Wednesday, June 11, 2008

Book Review: Forward Pass

One of the biggest problems I have with the football books listed on the sidebar is they're not about football, not really. Take, for instance, When Pride Still Mattered; it's a bio of Vince Lombardi, but there's not really any evidence in there that Maraniss knew what the heck he was talking about when he talked about football. Heck, there's not really any evidence in there Vince Lombardi knew anything about football. There are football books out there that are actually about football, but they tend to be things like AFCA's Offensive Football Drills; books for coaches, not for fans. It is therefore with pleasure that I am pleased to write this review of Forward Pass: The Play That Saved Football by Philip L. Brooks.

Who the heck is this Brooks guy, you ask? Aside from being someone I'd never heard of before seeing this book, he seems to have been a longtime coach in Michigan at both the high school and college levels, including a head coach at Alma College. Apparently, he retired and, like other people, got bored. Instead of merely annoying his wife by following her around, he decided to write a book. Even more unusually, he decided to write a book on something he actually knew something about. Best, he wrote a book on something you could actually write a good book about. See, in the early part of the 1900's, college football was this oft-brutal game played by people with often spurious academic credentials. So, you can see not much has changed in the past century-plus. Joking aside, college football plays looked a lot more like rugby scrums than what we recognize today, and was reasonably dangerous (including deaths). As President Roosevelt, a fan of the game, and several university administrators considered banning the game for excessive violence, rules changes were in order. There were a number of important rule changes, but one of the biggest was permitting the forward pass.

The problem, then, was how the forward pass was incorporated into the existing run offenses. The answer, for many teams, particularly those in the Eastern Establishment, was hardly at all. Fortunately, there was Amos Alonzo Stagg, who had seen the virtues of movement and worked on taking the forward pass to his full advantage. Better, Stagg left a record of this work, and Brooks has mined this for the better part of his work. By quirks of scheduling, the first legal forward pass was thrown by St. Louis University, but Stagg at Chicago was one of those who took full advantage of the new rules. Moreover, he was a teacher; one of his former players who'd graduated was Jess Harper, who became a coach in his own right. Harper first coached at Alma College, where Brooks later coached, then Wabash, before ending up at Notre Dame. It was at Notre Dame where he made his greatest impact, thrashing noted Eastern power Army 35-13 in his rookie year of 1913 at the Golden Dome based on a superlative passing performance by QB Gus Dorais and fine pass-catching by end (and later successor to Harper as head coach) Knute Rockne. And, so, in 8 years, the forward pass went from a new novelty to a known and established part of the game that had shown itself as a threat to the most powerful teams in the land.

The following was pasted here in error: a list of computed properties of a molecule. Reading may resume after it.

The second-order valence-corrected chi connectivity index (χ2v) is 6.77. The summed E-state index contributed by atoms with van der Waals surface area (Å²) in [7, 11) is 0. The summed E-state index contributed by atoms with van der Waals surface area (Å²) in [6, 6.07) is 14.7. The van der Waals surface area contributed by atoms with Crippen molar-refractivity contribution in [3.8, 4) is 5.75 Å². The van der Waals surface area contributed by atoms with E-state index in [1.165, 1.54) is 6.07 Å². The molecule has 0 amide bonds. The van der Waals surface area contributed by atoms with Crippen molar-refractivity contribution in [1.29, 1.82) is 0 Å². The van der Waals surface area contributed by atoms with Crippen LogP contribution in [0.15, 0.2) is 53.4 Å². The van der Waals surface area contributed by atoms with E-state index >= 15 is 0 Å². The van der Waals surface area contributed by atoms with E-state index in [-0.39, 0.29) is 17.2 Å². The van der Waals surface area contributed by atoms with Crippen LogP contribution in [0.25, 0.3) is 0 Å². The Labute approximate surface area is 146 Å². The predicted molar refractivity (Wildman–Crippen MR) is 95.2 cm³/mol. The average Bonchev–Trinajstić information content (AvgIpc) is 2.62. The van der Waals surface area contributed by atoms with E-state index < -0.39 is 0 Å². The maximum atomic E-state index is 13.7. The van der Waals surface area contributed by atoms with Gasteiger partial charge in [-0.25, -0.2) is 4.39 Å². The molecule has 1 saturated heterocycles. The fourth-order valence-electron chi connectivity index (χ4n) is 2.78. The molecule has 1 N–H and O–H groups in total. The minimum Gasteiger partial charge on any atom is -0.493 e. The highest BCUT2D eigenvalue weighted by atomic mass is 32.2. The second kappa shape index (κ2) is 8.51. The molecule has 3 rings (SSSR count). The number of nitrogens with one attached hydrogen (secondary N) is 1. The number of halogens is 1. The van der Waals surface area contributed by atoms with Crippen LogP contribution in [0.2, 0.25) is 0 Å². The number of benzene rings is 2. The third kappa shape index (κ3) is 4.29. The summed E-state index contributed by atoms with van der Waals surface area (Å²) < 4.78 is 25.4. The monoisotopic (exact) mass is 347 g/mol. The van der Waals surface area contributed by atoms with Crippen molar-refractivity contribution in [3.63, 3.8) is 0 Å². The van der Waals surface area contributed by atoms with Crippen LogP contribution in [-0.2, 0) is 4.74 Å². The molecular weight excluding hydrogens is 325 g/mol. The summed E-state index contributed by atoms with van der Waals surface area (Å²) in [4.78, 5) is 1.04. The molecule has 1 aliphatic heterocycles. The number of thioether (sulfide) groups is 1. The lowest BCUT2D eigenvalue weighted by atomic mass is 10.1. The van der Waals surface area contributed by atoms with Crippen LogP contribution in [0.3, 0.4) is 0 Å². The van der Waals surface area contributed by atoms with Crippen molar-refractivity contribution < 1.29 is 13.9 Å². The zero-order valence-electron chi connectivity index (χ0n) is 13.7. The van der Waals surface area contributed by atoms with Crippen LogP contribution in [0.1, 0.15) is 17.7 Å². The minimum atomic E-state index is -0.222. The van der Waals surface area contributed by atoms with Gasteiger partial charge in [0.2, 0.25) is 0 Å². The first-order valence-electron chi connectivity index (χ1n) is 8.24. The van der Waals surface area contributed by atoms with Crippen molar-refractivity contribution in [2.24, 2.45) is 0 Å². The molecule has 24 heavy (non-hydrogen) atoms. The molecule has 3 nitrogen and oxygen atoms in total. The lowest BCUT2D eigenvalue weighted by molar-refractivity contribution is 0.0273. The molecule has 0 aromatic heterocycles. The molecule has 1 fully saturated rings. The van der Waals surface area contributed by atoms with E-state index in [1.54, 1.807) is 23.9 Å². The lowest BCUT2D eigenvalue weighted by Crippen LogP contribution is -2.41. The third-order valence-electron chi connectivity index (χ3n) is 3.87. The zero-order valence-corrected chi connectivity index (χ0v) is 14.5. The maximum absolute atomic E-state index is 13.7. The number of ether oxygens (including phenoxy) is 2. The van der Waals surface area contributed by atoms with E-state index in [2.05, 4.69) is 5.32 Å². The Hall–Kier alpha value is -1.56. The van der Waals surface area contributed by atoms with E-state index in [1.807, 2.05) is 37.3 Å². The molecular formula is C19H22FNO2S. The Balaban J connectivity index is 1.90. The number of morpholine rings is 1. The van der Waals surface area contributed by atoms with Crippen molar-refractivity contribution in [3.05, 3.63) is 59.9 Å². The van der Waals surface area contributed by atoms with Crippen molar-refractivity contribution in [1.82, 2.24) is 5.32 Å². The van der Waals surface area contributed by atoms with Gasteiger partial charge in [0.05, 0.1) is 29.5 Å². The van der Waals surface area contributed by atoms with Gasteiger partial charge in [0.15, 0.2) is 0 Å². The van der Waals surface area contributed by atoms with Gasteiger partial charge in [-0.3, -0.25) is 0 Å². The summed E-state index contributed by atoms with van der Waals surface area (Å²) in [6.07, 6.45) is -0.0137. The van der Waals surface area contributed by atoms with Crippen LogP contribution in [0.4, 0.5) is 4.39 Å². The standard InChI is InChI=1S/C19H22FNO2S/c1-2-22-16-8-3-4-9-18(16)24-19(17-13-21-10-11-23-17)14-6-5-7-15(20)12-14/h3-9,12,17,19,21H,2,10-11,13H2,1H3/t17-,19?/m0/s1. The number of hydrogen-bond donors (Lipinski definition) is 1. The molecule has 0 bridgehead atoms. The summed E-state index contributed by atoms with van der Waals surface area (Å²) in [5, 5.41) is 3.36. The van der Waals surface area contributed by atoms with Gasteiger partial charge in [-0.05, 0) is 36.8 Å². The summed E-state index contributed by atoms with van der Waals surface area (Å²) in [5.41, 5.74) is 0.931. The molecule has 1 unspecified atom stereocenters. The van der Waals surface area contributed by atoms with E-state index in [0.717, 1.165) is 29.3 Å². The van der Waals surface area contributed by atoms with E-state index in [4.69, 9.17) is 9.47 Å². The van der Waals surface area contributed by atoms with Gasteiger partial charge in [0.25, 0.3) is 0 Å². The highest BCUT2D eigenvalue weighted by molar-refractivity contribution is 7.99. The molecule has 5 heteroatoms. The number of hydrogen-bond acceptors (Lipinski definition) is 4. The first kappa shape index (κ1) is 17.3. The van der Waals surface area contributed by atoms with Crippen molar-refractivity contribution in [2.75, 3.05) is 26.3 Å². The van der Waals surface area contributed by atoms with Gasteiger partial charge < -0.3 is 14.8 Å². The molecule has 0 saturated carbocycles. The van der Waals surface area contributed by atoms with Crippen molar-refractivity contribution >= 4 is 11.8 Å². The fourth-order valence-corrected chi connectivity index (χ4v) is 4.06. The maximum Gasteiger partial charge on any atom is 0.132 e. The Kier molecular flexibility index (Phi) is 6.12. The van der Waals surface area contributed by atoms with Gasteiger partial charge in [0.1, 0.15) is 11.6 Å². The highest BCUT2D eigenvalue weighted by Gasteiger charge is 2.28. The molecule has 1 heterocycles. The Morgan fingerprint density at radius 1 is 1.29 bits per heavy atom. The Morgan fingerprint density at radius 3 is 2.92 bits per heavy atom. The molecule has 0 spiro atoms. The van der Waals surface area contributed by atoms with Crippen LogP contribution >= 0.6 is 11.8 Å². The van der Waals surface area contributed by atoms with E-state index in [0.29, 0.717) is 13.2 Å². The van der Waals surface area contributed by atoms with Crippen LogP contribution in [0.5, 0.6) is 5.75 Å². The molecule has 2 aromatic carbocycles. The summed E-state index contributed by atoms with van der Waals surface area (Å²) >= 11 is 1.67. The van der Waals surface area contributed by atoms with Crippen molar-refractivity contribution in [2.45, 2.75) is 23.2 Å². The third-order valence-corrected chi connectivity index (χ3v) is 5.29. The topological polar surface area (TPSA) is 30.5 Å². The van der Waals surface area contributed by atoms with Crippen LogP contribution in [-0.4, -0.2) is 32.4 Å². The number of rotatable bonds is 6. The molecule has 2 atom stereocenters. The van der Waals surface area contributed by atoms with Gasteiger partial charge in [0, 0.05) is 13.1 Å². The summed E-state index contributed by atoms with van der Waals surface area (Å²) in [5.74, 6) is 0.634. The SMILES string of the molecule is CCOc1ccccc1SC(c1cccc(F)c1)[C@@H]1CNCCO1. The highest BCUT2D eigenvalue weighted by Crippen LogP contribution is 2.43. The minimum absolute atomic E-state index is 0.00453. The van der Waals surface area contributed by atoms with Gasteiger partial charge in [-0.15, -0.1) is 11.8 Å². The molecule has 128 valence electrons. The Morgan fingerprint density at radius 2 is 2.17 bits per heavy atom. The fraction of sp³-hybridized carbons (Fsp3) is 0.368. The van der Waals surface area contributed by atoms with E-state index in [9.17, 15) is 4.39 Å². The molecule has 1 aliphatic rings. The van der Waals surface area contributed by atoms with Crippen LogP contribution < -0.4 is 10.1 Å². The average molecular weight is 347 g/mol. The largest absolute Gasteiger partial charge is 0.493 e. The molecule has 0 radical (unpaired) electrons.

There's more to Brooks' book than I've outlined above; I neglected to mention, for example, the 1910 rules changes that made the penalties for incomplete passes less onerous, but the heart of the book is the development of the forward pass by Stagg and then Harper as a coach from its 1906 introduction to that epochal moment in 1913. Unfortunately, Harper didn't leave behind nearly as detailed a football biography as Stagg did, so Brooks is limited to newspaper accounts for game results, and some moments are less well-covered than you'd hope (there are detailed recaps of Wabash's 1909 and 1910 performances and almost no details on 1911, which is mildly disconcerting). There's still a lot of good material here, though, and Brooks's book is well-worth reading for anyone interested in the history of football or any fan of the game in general. This was a library rental, but I'll probably be acquiring it in the none-too-distant future.

Almost as an aside, Brooks helps shed light on somebody I'd long wondered about-just why Notre Dame traveled so much. At that time, the Western Conference, forerunner of today's Big 10, had more extensive restrictions than most teams, in terms of number of games and which players were eligible (notably, no freshmen), and Notre Dame, like most teams, didn't adhere to those guidelines. As a regionally important school, it could beat up teams like St. Viator and Olivet, but needed to travel to find quality opposition (Harper initiated changes and was later able to schedule Western Conference teams). Importantly, Harper was able to negotiate guaranteed travel payments, helping turn around an ND football program that had run consistently in the red; yes, Notre Dame in 1913 was in some respect the Troy (pre-conference affiliation) of that day's football, albeit of a somewhat more respectable caliber. Why exactly the other schools guaranteed travel payments isn't quite clear (Army didn't even charge admission to its games), but they did and ND was able to establish a national profile it's worked for the past 90 years to maintain.

UPDATE (7/19/08 1353 CT): I should have linked to this review earlier.


Anonymous said...

...please where can I buy a unicorn?

Anonymous said...
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